From KIP Program Yields Incredible Results

KIP Program Yields Incredible Results

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By William L. Bainbridge

July 8, 2003

One can hardly pick up a newspaper, turn on the television, review a magazine, subscribe to a web portal or attend a social function without learning about the failings of our public schools and the suggestions of instant experts for reform. The research, however, on school improvement is clear: children need either additional time or resources to enhance the learning process. Empirical research has demonstrated that time, in the form of an extended school year or day, can make a difference. Likewise, resources covering a wide range of educational assets, including parents reading to their children, more qualified teachers, computers in the home, exposure to classical music, and stimulating learning exercises of many types have been proven effective in increasing students’ scores on standardized tests.

Most reform advocates focus on the resource component either by advocating better teacher training, parent involvement, vouchers, charter schools, high staff salaries, accountability measures, technological advances or program improvements. Recently, the Philadelphia (PA) school system was in the national spotlight for focusing on the time component. Superintendent Paul G. Vallas, who made his mark in Chicago, has enrolled over 30,000 students in the largest summer school in the City of Brotherly Love’s history. Test scores in this urban center, like others, are in the ditch, and Vallas is attempting to turn around the 200,000-student system by offering children additional support to improve achievement.

One need not focus on urban centers to see the impact of additional time on increasing learning, especially for young children. A recent meeting with Whitehall (OH) Superintendent Judyth Dobbert-Meloy and her chief academic officer, Susie J. Carr, yielded data to validate what researchers have been saying.

Shortly after Dobbert-Meloy’s arrival on the scene, the Whitehall Board of Education approved a limited all-day kindergarten program. Although there were some problems associated with concerns for budget, staffing and space, the district moved forward. In the fall of 2000, an appointed study team led by Carr collected data and assembled research to convince the Board and public that all-day kindergarten could make a difference. They were also charged with developing a program model.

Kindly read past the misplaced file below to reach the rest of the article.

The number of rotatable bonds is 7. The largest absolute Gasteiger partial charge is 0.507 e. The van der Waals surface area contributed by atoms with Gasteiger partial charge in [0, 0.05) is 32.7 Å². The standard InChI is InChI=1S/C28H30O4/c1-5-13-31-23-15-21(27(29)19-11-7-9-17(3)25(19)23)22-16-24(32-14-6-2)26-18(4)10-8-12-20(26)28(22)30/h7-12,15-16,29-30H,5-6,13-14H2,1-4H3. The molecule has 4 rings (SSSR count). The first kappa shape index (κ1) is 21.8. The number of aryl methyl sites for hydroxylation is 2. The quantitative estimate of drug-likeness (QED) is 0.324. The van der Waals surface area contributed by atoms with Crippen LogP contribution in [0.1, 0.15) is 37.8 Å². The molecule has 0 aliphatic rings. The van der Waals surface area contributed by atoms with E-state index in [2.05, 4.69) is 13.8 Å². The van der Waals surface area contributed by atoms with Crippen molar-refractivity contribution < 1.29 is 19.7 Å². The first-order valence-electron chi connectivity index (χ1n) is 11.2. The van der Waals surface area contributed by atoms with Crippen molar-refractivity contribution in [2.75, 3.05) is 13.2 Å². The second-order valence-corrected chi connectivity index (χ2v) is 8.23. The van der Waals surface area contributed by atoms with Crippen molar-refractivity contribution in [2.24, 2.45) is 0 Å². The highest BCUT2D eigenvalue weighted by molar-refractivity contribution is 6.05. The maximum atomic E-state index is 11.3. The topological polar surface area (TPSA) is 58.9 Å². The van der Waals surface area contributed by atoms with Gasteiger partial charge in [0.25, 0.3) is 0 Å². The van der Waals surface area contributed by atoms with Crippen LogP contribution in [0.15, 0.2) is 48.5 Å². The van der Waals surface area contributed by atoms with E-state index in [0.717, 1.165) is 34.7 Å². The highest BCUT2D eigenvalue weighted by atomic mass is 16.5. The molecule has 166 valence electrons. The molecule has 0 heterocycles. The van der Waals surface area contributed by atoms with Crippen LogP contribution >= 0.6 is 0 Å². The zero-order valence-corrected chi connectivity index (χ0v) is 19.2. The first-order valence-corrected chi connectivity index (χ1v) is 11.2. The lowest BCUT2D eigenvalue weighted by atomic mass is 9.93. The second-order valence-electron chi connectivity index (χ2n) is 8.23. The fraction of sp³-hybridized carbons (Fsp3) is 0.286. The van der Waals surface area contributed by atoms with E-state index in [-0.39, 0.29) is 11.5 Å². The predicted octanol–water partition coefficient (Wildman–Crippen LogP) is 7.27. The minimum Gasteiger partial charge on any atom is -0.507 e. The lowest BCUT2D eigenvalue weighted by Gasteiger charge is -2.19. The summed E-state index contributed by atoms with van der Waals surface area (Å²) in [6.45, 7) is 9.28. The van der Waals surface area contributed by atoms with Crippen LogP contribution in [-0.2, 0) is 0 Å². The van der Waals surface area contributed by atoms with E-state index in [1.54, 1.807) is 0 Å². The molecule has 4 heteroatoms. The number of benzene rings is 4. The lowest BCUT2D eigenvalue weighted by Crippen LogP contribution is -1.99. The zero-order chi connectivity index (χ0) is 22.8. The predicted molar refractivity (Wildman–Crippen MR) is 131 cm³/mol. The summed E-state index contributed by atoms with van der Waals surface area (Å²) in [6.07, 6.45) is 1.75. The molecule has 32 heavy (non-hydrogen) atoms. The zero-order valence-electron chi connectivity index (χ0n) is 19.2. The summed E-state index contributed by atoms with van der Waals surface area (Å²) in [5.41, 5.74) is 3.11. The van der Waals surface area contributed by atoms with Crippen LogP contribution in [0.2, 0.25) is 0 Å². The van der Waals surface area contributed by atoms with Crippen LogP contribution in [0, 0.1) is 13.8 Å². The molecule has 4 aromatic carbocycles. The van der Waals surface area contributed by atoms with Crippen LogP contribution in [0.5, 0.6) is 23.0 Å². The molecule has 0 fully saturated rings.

The team’s interpretation of the research indicated that simply stretching the current kindergarten program out over a full day for all students might not make the positive differences they hoped to achieve. They did believe, after careful study, the research supported all-day programs for children who were identified at risk of educational failure.

Whitehall’s population includes many low socioeconomic students. District test scores revealed that 25% of the students were consistently not at grade level in terms of reading skills at the end of second grade. The answer was to develop a program of early intervention with the lowest performing students to see if a boost in literacy could be achieved. Whitehall’s model identifies students coming into kindergarten who are lagging in skill development in literacy and provides them with intensive intervention. The new model also includes more parent involvement and Friday reports helping parents and teachers understand each child’s progress. Parents, who provide the school with anecdotal data about the program’s effectiveness, are also given the opportunity to participate in hands-on instruction in the use of magnetic letters, small books and writing strategies.

The good news is: they were not only right, but they pulled it off by re-aligning federally-funded Title I personnel and literacy coordinators without spending additional dollars. SchoolMatch Chief Information Officer Kathy B. Bleimes, a Whitehall alumnus, said the data "was incredible," and Kathy, having examined school achievement data for over 15,000 school systems since 1985, is not easily impressed.

The Kindergarten Intervention Program (KIP) program in Whitehall not only closed the gap for the at-risk students, it eliminated the gap altogether based on two years’ data. Enrollees in the KIP program have demonstrated great gains in letter identification, hearing sounds in words and concepts about print, all key factors in the reading readiness process. When asked "Has the KIP program met the needs of your child?" 71% of parents said it was very helpful and 23% said it was mostly helpful. Parents say their children have made major improvements in letter recognition, reading and writing. Perhaps more importantly, they indicate children are excited to read, more interested in reading, like reading more, have more self-confidence and enjoy school more as a result of the KIP program.

Kudos to Whitehall Schools for implementing one of the research- based initiatives to improve schools.

William L. Bainbridge is Distinguished Research Professor at the University of Dayton and President and Chief Executive Officer of SchoolMatch, a Columbus-based educational auditing, research and data firm.

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